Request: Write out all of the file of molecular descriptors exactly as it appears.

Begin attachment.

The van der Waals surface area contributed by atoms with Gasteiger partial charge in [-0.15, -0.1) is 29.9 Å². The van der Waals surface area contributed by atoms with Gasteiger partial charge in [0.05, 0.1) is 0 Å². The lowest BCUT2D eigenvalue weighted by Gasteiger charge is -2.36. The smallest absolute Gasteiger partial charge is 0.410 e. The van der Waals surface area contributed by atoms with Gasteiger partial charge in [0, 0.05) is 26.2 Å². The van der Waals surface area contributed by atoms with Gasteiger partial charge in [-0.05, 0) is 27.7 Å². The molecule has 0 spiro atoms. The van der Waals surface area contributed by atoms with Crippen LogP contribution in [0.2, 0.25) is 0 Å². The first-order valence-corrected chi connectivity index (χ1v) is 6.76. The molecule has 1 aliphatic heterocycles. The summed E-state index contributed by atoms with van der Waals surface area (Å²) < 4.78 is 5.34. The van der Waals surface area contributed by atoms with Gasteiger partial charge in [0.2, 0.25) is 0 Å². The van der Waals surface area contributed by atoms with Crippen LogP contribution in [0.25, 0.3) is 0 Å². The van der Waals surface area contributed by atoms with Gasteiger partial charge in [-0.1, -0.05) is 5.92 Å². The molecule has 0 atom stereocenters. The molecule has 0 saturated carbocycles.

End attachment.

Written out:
The van der Waals surface area contributed by atoms with Gasteiger partial charge in [-0.15, -0.1) is 29.9 Å². The van der Waals surface area contributed by atoms with Gasteiger partial charge in [0.05, 0.1) is 0 Å². The lowest BCUT2D eigenvalue weighted by Gasteiger charge is -2.36. The smallest absolute Gasteiger partial charge is 0.410 e. The van der Waals surface area contributed by atoms with Gasteiger partial charge in [0, 0.05) is 26.2 Å². The van der Waals surface area contributed by atoms with Gasteiger partial charge in [-0.05, 0) is 27.7 Å². The molecule has 0 spiro atoms. The van der Waals surface area contributed by atoms with Crippen LogP contribution in [0.2, 0.25) is 0 Å². The first-order valence-corrected chi connectivity index (χ1v) is 6.76. The molecule has 1 aliphatic heterocycles. The summed E-state index contributed by atoms with van der Waals surface area (Å²) < 4.78 is 5.34. The van der Waals surface area contributed by atoms with Gasteiger partial charge in [0.2, 0.25) is 0 Å². The van der Waals surface area contributed by atoms with Crippen LogP contribution in [0.25, 0.3) is 0 Å². The van der Waals surface area contributed by atoms with Gasteiger partial charge in [-0.1, -0.05) is 5.92 Å². The molecule has 0 atom stereocenters. The molecule has 0 saturated carbocycles.